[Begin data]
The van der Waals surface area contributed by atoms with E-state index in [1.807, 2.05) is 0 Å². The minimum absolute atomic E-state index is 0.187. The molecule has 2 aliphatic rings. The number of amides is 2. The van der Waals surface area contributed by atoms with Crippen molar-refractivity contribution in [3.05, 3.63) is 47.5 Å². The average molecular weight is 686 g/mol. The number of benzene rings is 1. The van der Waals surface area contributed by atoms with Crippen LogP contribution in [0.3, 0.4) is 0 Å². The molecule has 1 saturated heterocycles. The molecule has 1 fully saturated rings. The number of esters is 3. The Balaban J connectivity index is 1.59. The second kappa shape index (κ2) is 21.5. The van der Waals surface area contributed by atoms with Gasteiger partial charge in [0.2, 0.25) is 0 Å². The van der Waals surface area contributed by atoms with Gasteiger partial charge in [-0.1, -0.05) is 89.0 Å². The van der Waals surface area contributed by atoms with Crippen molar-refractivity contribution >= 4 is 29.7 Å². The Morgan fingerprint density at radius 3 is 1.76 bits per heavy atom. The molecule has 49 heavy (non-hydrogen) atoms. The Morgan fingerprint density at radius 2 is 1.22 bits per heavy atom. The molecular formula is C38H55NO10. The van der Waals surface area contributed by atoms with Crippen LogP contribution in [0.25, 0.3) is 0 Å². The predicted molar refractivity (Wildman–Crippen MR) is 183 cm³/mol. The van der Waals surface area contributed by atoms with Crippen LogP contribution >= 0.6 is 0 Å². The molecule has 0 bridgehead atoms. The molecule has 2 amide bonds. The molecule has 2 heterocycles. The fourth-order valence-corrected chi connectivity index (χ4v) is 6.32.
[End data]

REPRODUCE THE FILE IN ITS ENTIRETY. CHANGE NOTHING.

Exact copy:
The van der Waals surface area contributed by atoms with E-state index in [1.807, 2.05) is 0 Å². The minimum absolute atomic E-state index is 0.187. The molecule has 2 aliphatic rings. The number of amides is 2. The van der Waals surface area contributed by atoms with Crippen molar-refractivity contribution in [3.05, 3.63) is 47.5 Å². The average molecular weight is 686 g/mol. The number of benzene rings is 1. The van der Waals surface area contributed by atoms with Crippen LogP contribution in [0.3, 0.4) is 0 Å². The molecule has 1 saturated heterocycles. The molecule has 1 fully saturated rings. The number of esters is 3. The Balaban J connectivity index is 1.59. The second kappa shape index (κ2) is 21.5. The van der Waals surface area contributed by atoms with Gasteiger partial charge in [0.2, 0.25) is 0 Å². The van der Waals surface area contributed by atoms with Gasteiger partial charge in [-0.1, -0.05) is 89.0 Å². The van der Waals surface area contributed by atoms with Crippen molar-refractivity contribution >= 4 is 29.7 Å². The Morgan fingerprint density at radius 3 is 1.76 bits per heavy atom. The molecule has 49 heavy (non-hydrogen) atoms. The Morgan fingerprint density at radius 2 is 1.22 bits per heavy atom. The molecular formula is C38H55NO10. The van der Waals surface area contributed by atoms with Crippen LogP contribution in [0.25, 0.3) is 0 Å². The predicted molar refractivity (Wildman–Crippen MR) is 183 cm³/mol. The van der Waals surface area contributed by atoms with Crippen LogP contribution >= 0.6 is 0 Å². The molecule has 0 bridgehead atoms. The molecule has 2 amide bonds. The molecule has 2 heterocycles. The fourth-order valence-corrected chi connectivity index (χ4v) is 6.32.